Year of Publication

2014

Degree Name

Doctor of Philosophy (PhD)

Document Type

Doctoral Dissertation

College

Agriculture, Food and Environment

Department

Veterinary Science

First Advisor

Dr. Ernest Bailey

Abstract

Champagne dilution of coat color in horses is caused by dominant gene action. Three sire families were identified as segregating for this trait. Genome wide linkage analysis using 104 microsatellite DNA markers was used to map the gene to ECA14 (LOD > 11.0). Four genes, namely SPARC, SLC36A1, SLC36A2 and SLC36A3, were selected from the region implicated by linkage and their exons sequenced. DNA sequences were compared for two homozygotes for Champagne dilution, two heterozygotes and two horses without dilution. A single base change in exon 2 of SLC36A1 was found unique to horses exhibiting Champagne dilution. This change in base 188 of the cDNA from a C to a G (Genbank REFSEQ: Non-champagne EU432176 and Champagne EU432177), is predicted to cause an amino acid change from threonine to arginine in the first transmembrane region. No exceptions to the association of this mutation with the Champagne dilution (CH) allele were identified based on testing 182 additional horses representing 15 breeds, suggesting that this mutation may be the causative for the dilution phenotype. This is the first evidence for a phenotypic effect of mutation of the gene. Identifying this variant also gives breeders a new tool for selecting breeding stock.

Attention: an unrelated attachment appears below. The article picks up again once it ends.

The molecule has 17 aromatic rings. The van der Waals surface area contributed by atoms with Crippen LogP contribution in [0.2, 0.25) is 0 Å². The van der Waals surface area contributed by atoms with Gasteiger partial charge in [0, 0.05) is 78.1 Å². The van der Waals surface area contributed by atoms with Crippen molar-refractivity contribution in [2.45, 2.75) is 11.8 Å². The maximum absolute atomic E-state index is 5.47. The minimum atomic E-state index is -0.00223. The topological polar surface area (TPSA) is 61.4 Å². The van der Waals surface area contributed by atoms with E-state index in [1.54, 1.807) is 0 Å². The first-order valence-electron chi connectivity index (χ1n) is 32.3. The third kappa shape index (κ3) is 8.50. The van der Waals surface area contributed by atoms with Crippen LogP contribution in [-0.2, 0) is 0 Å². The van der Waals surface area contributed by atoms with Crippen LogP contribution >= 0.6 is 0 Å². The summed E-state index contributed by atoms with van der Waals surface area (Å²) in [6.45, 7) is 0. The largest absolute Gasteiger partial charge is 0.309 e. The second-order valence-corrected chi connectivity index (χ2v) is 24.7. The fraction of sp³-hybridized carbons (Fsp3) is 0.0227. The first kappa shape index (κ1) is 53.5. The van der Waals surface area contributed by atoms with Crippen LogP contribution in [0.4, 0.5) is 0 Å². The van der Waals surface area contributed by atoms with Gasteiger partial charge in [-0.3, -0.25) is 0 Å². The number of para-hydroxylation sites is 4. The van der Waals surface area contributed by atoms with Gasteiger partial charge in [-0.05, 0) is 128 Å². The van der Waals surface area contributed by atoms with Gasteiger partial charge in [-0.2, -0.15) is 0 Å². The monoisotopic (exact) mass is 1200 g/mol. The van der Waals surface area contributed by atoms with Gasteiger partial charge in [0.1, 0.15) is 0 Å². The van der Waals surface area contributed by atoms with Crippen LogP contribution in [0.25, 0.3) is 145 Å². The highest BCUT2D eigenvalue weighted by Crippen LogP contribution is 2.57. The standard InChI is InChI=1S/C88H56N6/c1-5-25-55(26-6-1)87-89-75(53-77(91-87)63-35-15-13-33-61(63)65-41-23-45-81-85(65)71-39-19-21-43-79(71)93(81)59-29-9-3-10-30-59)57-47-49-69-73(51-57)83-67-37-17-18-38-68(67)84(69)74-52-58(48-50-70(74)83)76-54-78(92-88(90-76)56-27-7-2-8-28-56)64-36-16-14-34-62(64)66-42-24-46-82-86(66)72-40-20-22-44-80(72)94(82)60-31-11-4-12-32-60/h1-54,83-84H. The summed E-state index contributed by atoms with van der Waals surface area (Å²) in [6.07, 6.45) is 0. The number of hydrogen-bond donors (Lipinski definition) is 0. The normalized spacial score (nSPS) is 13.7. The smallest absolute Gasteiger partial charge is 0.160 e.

Extreme lordosis is a condition in which the dorsal to ventral curvature of the back is accentuated. The condition is considered a conformation fault by many Saddlebred breeders and is commonly referred to as swayback, softback or lowback. Previous studies suggested the existence of a hereditary component in American Saddlebred horses. A whole genome association study was performed utilizing the Illumina SNP50 beadchip containing over 59,000 SNPs. A 3 Mb region on ECA20 was found associated with extreme lordosis. The distribution of markers indicated that the trait had a simple Mendelian recessive mode of inheritance. Subsequently, the association was confirmed and the region was narrowed to just over 500 kb by a higher density SNP assay using 47 SNPs selected from the equine SNP database. Identification of this associated region will allow future studies a better opportunity to locate the mutation responsible for the lordotic phenotype in young American Saddlebred Horses.

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